In the meantime, Sam’s precinct gets word that he’s missing and starts looking for him, forcing Tommy to take Sam on the run.  It’s here where we’re introduced to the main detective on Sam’s case, Frank Marshall.  While Tommy and Sam skitter all over the city avoiding capture, Frank interviews friends of Tommy to get a beat on where he may be holding Sam.

At some point, Sam decides to help Tommy figure out what happened to his mom, although this was a seriously confusing part of the script.  Sam is constantly asking to be let go, while also providing details and clues for Tommy to find out if his mom really killed his grandparents.  Is he trying to get away or is he trying to help?  To be honest, I was never sure.

And that’s pretty much how the rest of the script goes. It’s Tommy and Sam finding clues to help their case while Frank Marshall finds clues to save Sam.  I wish I could provide more plot points but there really weren’t any.  This was pretty straightforward.  Which was the first problem of many I had with “Chase The Night.”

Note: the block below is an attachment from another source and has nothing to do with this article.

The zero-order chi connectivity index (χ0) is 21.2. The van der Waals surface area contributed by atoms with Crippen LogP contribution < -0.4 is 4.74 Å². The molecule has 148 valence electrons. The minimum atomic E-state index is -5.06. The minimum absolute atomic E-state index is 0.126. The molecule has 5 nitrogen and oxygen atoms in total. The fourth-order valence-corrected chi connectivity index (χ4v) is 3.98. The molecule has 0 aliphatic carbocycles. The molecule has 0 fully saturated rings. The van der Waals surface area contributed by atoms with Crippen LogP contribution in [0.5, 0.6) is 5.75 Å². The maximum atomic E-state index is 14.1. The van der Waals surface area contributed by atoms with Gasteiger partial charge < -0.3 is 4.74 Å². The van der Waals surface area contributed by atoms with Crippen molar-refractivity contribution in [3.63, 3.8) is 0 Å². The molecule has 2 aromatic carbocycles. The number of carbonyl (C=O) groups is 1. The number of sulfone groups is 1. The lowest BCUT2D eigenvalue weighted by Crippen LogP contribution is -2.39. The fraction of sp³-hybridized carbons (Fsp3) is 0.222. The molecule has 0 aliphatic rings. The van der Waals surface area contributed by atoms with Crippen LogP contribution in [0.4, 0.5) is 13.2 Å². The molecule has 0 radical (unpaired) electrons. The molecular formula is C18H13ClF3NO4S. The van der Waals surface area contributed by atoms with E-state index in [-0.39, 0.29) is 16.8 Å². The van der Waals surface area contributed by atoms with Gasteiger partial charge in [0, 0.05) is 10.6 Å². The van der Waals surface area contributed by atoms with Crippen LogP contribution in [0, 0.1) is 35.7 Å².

This was a strange script.  Because from a distance, it had a lot of components that make up a good story.  You have a guy looking into his mother’s murder case.  So there’s a goal and a mystery there.  And you have the chase aspect going on as well, in that at any moment, Frank could catch them.  You also had high stakes, in that Tommy’s trying to free his mother from jail.  But despite all this, the script struggles mightily to keep the reader’s attention.

We’ll start with the logline, which states that an orphan receives information from his estranged mother. I never saw that anywhere in the script.  So I didn’t even know Tommy was an orphan.  And because of that, I coudln’t figure out why he all of a sudden needed to do this.  Why didn’t he do it earlier?  And to be honest, I couldn’t even tell you what Tommy was trying to do!  He just had this picture with these people in it.  It wasn’t until halfway through the story that I understood what Tommy’s goal was.  I still don’t know if that was done by design or by accident.  But plot murkiness is a script killer, and this plot was murky.

But what really bothered me was how detached the writing was.  Everything was so…clinical, so cold.  The main character wasn’t very interesting.  The story wasn’t very interesting.  And a big part of that had to do with how little “voice” there was to the writing.  All the words were where they needed to be.  And it actually read quite well.  But it was just so…I don’t know how to put it…”distant.”  And that left me bored.